How will Blatter and Platini challenge the decision of the FIFA Ethics Committee?

Published 06 January 2016 By: Andrew Smith

Blatter_and_Platini_at_Conference

This article examines what may happen next in the Blatter and Platini case. Both men have publically announced their intention to challenge the decision of the FIFA Ethics Committee.1 Below we explore their rights of appeal to the FIFA Appeals Committee and the Court of Arbitration for Sport, together with other potential actions they may choose to pursue.

 

Background

Following a hearing in Zurich on 18 December 2015, by a decision announced on 21 December 2015, the adjudicatory chamber of the FIFA Ethics Committee (chaired by Mr Hans-Joachim Eckert):

  1. Banned Joseph S. Blatter and Michel Platini from all football related activities for a period of eight years;
  2. Fined Mr Blatter the sum of CHF 50,000; and
  3. Fined Mr Platini the sum of CHF 80,000.2

These disciplinary sanctions arose out of an investigation into a payment of CHF 2 million (c. £1.35 million), which had been transferred from FIFA to Mr Platini in February 2011 (“the Contested Payment”). The key conclusions of the adjudicatory chamber may be summarised as follows:

  1. The Contested Payment had no legal basis in the written agreement signed by Messrs Blatter and Platini on 25 August 1999;
  2. The assertion that the Contested Payment was made pursuant to an oral agreement (for the provision of services) was rejected;
  3. There was insufficient evidence to establish, to the extent required, that the Contested Payment was made or received in furtherance of the execution or omission (by Mr Platini) of an “official act” within the meaning of article 21, paragraph 1 of the FIFA Code of Ethics3 (Bribery and corruption);
  4. However, the parties’ conduct constituted a breach of article 20, paragraph 1 of the FIFA Code of Ethics (accepting gifts and other benefits);
  5. The parties found themselves in a situation of conflict of interest, despite which they continued to perform their related duties;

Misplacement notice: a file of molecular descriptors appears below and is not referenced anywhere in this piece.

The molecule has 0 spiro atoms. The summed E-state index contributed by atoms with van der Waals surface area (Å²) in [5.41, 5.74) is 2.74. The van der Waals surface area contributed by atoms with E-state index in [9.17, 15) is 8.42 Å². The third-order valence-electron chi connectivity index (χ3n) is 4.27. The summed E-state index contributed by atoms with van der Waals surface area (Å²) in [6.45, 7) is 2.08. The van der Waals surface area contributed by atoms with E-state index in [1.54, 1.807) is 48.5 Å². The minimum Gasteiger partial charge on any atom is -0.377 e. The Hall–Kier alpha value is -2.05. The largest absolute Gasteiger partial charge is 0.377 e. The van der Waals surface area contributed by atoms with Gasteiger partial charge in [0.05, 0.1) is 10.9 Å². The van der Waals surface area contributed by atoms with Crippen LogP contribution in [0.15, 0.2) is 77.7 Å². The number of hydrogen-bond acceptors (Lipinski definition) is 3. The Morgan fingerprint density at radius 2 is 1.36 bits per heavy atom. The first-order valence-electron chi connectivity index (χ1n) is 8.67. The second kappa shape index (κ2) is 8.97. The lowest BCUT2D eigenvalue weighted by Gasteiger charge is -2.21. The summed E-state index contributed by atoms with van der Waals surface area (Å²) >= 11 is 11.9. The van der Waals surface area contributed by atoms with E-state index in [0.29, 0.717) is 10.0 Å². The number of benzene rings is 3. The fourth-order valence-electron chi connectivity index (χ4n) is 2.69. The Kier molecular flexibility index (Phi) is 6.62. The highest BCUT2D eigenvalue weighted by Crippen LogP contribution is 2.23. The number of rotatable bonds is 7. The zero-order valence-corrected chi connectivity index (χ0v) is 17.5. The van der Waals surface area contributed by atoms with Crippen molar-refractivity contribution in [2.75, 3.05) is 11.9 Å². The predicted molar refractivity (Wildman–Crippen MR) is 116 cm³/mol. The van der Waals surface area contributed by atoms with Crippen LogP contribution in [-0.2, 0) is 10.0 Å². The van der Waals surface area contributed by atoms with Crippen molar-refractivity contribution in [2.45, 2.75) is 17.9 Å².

6. The parties failed to disclose this situation and the existence of personal interests linked to their prospective activities, in violation of article 19, paragraphs 1, 2 and 3 of the FIFA Code of Ethics (Conflicts of interest);
  7. The parties failed to place FIFA’s interests first and abstain from doing anything which could be contrary to FIFA’s interests, thereby violating their fiduciary duty to FIFA and breaching article 15 of the FIFA Code of Ethics (Loyalty). In addition, Mr Platini failed to act with complete credibility and integrity, showing unawareness of the importance of his duties and concomitant obligations and responsibilities;
  8. The parties did not show commitment to an ethical attitude, failing to respect all applicable laws and regulations as well as FIFA’s regulatory framework to the extent applicable to them and demonstrating an abusive execution of their respective positions as high-ranking FIFA officials, thereby violating article 13 of the FIFA Code of Ethics (General rules of conduct).

 

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Author

Andrew Smith

Andrew Smith

Andrew is a barrister practising from Matrix Chambers in London. He is an employment law specialist, and has a keen interest in sports law and sport generally. His Matrix profile (including Directory recommendations) may be viewed here.

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